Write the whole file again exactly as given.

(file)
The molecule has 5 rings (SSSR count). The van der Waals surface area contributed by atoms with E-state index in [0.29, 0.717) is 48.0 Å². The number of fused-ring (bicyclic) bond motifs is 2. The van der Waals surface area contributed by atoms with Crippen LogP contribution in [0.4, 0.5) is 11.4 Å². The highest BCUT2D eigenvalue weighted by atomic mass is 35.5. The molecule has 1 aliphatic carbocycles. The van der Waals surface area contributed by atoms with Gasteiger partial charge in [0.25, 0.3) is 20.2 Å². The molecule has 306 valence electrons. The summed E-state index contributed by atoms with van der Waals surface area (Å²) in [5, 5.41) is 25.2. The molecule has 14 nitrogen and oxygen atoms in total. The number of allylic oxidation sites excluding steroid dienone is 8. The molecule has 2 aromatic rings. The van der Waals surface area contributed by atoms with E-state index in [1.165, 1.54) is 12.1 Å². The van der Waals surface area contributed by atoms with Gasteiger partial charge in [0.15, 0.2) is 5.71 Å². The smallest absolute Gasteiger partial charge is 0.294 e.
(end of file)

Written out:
The molecule has 5 rings (SSSR count). The van der Waals surface area contributed by atoms with E-state index in [0.29, 0.717) is 48.0 Å². The number of fused-ring (bicyclic) bond motifs is 2. The van der Waals surface area contributed by atoms with Crippen LogP contribution in [0.4, 0.5) is 11.4 Å². The highest BCUT2D eigenvalue weighted by atomic mass is 35.5. The molecule has 1 aliphatic carbocycles. The van der Waals surface area contributed by atoms with Gasteiger partial charge in [0.25, 0.3) is 20.2 Å². The molecule has 306 valence electrons. The summed E-state index contributed by atoms with van der Waals surface area (Å²) in [5, 5.41) is 25.2. The molecule has 14 nitrogen and oxygen atoms in total. The number of allylic oxidation sites excluding steroid dienone is 8. The molecule has 2 aromatic rings. The van der Waals surface area contributed by atoms with E-state index in [1.165, 1.54) is 12.1 Å². The van der Waals surface area contributed by atoms with Gasteiger partial charge in [0.15, 0.2) is 5.71 Å². The smallest absolute Gasteiger partial charge is 0.294 e.